EPA not enforcing lead-based paint rule, says Inspector General

Health

FEEDING HILLS, Mass. (WWLP) – The office of the Inspector General says the EPA is not effectively enforcing a lead-based paint rule.

The inspector released a report Monday, saying the EPA does not have a strategy that effectively implements and enforces a rule intended to protect the public from hazards caused by renovations and lead paint.

Home renovations can disturb lead paint, creating dust that can be hazardous, particularly to children.

The report found that the EPA cannot determine if they’re actually achieving the program’s goal of protecting the public, particularly in child-occupied facilities.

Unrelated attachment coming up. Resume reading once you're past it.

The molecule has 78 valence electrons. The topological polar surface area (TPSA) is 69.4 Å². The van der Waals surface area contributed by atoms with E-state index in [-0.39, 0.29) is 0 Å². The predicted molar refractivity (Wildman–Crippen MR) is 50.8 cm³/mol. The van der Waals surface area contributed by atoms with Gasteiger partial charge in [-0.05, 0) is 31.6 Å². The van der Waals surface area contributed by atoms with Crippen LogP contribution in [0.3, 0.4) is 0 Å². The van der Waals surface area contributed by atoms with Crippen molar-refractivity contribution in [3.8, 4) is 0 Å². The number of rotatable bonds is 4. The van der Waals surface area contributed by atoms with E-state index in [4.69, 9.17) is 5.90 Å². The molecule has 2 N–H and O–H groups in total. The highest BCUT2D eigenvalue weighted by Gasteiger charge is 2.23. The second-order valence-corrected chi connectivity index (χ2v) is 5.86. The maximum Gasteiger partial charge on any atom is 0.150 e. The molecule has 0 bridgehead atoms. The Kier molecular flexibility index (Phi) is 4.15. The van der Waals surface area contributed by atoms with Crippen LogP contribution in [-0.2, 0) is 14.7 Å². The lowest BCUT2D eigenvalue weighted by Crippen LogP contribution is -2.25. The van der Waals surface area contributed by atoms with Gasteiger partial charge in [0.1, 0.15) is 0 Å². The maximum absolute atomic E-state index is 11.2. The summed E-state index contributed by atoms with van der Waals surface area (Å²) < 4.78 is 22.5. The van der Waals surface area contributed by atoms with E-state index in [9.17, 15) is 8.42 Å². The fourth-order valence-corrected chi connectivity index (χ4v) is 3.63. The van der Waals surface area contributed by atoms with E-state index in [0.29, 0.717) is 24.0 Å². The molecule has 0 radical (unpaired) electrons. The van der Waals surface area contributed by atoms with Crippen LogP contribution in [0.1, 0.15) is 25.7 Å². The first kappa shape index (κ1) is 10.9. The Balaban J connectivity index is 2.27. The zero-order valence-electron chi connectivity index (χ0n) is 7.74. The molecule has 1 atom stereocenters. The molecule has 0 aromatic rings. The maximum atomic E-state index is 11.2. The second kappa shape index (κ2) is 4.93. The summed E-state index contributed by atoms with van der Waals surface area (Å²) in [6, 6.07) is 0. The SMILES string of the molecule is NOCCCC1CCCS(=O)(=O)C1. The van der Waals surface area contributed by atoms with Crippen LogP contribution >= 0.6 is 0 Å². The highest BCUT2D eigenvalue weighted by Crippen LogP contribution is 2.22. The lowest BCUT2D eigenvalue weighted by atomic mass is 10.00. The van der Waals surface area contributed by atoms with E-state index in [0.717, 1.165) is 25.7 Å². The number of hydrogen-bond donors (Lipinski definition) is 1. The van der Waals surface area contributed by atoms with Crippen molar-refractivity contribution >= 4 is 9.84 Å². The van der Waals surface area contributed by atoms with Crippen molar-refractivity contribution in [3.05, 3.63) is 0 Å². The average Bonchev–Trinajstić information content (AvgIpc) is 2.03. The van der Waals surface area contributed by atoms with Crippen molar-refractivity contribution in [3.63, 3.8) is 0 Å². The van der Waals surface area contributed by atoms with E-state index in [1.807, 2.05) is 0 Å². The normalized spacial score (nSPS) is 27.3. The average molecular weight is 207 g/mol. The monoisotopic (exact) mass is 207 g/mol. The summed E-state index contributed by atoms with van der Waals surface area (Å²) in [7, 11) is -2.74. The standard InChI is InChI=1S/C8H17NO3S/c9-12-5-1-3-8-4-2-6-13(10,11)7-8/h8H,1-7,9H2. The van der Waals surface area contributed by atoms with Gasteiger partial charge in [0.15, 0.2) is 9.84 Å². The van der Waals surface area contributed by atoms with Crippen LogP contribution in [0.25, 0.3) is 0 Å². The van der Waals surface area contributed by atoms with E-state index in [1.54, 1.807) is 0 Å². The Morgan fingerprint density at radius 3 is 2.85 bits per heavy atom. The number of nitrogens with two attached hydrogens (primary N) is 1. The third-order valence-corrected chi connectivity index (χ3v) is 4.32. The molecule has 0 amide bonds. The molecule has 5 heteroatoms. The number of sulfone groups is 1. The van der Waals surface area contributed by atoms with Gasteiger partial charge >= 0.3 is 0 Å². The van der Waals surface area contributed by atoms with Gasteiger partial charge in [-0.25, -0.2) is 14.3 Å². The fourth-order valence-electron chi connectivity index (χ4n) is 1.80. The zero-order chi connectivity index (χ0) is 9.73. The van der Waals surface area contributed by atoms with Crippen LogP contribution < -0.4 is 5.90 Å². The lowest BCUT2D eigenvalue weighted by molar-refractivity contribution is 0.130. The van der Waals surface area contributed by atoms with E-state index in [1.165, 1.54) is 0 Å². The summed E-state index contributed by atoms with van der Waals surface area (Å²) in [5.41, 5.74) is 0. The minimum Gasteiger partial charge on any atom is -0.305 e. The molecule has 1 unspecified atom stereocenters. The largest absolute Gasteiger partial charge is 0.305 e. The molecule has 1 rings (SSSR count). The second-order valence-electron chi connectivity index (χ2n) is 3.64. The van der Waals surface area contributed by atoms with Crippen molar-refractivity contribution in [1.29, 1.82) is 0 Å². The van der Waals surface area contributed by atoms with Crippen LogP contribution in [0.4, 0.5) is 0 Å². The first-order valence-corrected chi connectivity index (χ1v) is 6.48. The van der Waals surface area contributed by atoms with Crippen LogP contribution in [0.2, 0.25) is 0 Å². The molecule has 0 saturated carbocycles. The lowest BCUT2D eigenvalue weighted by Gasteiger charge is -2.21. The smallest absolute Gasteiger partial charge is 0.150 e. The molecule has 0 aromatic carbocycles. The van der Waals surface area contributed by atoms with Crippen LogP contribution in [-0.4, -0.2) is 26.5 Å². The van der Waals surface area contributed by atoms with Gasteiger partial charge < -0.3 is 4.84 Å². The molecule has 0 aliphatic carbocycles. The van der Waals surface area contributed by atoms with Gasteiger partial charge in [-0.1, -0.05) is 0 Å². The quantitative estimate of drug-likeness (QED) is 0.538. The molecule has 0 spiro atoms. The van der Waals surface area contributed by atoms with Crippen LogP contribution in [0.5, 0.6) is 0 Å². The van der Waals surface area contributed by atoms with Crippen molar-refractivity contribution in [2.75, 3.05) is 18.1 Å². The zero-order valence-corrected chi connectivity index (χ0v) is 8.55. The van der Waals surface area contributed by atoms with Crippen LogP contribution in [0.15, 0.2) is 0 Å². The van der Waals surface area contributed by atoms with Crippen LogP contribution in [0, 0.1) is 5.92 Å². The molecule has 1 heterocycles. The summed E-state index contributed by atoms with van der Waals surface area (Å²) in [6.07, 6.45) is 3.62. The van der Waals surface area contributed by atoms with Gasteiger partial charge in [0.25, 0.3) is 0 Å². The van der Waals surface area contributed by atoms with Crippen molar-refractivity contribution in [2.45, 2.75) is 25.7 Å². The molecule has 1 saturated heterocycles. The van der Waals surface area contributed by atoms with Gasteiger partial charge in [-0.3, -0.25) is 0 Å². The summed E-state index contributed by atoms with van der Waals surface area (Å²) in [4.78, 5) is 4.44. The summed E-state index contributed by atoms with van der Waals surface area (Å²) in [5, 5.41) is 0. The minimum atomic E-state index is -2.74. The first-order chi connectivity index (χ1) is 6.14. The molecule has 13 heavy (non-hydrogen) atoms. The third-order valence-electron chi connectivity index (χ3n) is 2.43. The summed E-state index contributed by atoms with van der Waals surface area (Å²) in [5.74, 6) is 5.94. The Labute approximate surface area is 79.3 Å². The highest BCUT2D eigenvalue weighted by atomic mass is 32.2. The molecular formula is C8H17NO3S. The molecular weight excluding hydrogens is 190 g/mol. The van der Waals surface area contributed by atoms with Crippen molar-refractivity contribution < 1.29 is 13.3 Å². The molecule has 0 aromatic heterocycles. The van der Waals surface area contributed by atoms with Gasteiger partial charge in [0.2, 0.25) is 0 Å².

Childhood exposure to lead can have serious consequences. Tim Foley, an employee of Environmental Testing Services Inc., told 22News that lead dust and peeling paint are commonly inhaled by children.

“Talk about things that people need to worry about, it’s dust. Dust is generated either from friction surfaces or peeling lead paint,” said Foley. “Lead poisoning in children creates a slowing in the development, and you could knock a few IQ points off a child in their development.”

According to the state’s public health department, in our area, Chicopee, Holyoke, and Springfield are high-risk communities for childhood lead poisoning.

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